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"If it ain't Boeing, I ain't going". Up until recently, this was the slogan many pilots and passengers had adopted when flying or boarding an aircraft. It was a nod of respect for the Seattle aircraft manufacturer that brought America into the jet age with airliners like the 707, the three-engine 727 that followed, and the “Queen of the Skies” – the 747. How times have changed!

The Coronavirus outbreak in China is critical. According to official figures, there are 5,997 confirmed cases across the country so far, with the vast majority of them in Wuhan: the provincial capital of Hubei Province. However, nine other provinces have reported over 100 confirmed cases, most of which are in the industrial provinces of Zhejiang and Guangdong. The disease has spread beyond China’s borders, from Thailand to its south, to Australia and the USA.

A line has been drawn in the sand. Finally, a union is defying unjust laws. The 760 workers of Unifor Local 594 and Unifor national president Jerry Dias are holding their ground in the dispute with Co-op Refinery in Regina and are saying that they will not obey a court injunction against hard pickets. This is a decisive turning point in the class struggle in Canada. It is beholden on the entire labour movement to rally to the support of Unifor in this struggle, and spread the movement to defeat this brazen attack.

The mobilisation that began on 5 December is now at a crossroads. The indefinite strike called by French rail workers is at an ebb, after over 40 days of exemplary struggle. This ebb fits perfectly into the government’s scheme. Since the month of November we have emphasised that: “If the rail workers’ strike remains isolated, the government will have one of two options: either it can make concessions contained to the isolated sections of workers on strike, or it can count on their exhaustion. In either case, the masses in general would lose.”

140,000 Turkish metal workers, including those in the important automotive and white goods manufacturers, are set to strike in early February after negotiations with the bosses’ organisation broke down.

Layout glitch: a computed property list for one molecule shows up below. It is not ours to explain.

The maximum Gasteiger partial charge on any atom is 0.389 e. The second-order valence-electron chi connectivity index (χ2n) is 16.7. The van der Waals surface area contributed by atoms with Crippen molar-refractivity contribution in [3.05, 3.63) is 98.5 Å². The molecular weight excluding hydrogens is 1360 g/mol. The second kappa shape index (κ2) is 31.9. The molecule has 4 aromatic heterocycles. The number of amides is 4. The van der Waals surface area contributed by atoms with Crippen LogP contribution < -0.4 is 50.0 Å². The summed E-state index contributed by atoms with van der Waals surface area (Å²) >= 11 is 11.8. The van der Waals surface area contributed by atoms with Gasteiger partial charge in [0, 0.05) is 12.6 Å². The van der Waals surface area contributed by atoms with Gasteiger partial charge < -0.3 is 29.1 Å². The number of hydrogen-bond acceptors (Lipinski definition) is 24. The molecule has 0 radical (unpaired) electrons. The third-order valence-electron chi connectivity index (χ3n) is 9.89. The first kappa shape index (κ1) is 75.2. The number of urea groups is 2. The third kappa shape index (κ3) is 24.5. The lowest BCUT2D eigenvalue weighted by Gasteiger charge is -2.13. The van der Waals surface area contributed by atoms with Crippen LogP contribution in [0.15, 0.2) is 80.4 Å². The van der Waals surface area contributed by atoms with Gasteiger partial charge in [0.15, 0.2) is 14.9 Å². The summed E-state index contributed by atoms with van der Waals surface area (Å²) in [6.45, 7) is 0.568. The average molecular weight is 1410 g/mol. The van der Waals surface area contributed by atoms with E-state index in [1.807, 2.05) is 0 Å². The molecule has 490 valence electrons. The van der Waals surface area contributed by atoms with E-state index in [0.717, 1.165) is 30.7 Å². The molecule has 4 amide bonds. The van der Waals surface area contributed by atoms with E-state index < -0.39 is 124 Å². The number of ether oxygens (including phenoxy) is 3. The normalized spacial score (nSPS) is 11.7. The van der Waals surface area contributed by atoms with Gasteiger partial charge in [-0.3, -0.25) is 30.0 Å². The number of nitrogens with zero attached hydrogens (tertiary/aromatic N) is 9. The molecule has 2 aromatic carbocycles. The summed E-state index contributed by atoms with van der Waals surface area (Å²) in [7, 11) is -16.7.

On 10 December, Aung San Suu Kyi, also known by some western commentators as ‘South East Asia’s Nelson Mandela’ appeared in the International Court of Justice (ICJ), the UN’s highest court, which is famous for trying war criminals and genocidal leaders. However, the saintly Aung San Suu Kyi was not, as you might expect, here to condemn Myanmar’s military junta, which for so many years oppressed her, but to defend it against accusations of the genocide of the Rohingya people. On 23 January 2020, the court reached a unanimous decision that Myanmar does have a case to answer, rejecting Aung San Suu Kyi’s arguments, and concluding that the 600,000 or so Rohingyas that remain in Myanmar are

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The out-of-touch elite are meeting in Davos this week for their annual exclusive shindig. But the mood amongst the super-rich and their representatives will be glum and gloomy, with their liberal world order facing threats on all fronts.

In this talk from last year's Revolution Festival in London, Daniel Morley (writer for Socialist Appeal) looks back at the events leading up to the 1949 Chinese Revolution, explaining why the revolution played out as it did, and discussing the process that has unfolded since: from revolution to Tiananmen to capitalism.

Despite Boris Johnson’s “Bung a Bob” crowdfunding appeal, Big Ben will not “bong for Brexit” at 11pm on 31st January. The Parliamentary Standards Committee has put its foot down and blocked the idea. Instead, the Tory government will project a countdown clock onto the wall of 10 Downing Street. So much for taking back control.

The election victory for Boris Johnson opens up a new, convulsive chapter in Britain. Rather than stabilise the situation, as the capitalist commentators believe, it will further intensify this epoch of instability. We are in a period of sharp and sudden changes, which is a reflection of the deep crisis of capitalism today.

The Lebanese Revolution has resurged after a period of relative inactivity, with protesters declaring a “week of rage" amid a continuing economic and political crisis. The struggling Lebanese pound and capital controls on foreign cash have provoked a new wave of indignation that has sharpened the stances of both the demonstrators and the state. The last two days have seen hundreds injured and arrested.

Antonio Gramsci died in 1937, after spending nearly ten years in prison under Mussolini’s fascist regime. All these years later, his ideas and legacy are still being debated and reinterpreted. Who was Gramsci? All manner of weird and wonderful answers have been given to this question, with plenty of distortions, if not outright historical falsifications, from petit-bourgeois academics and intellectuals, to revisionists in the labour movement.

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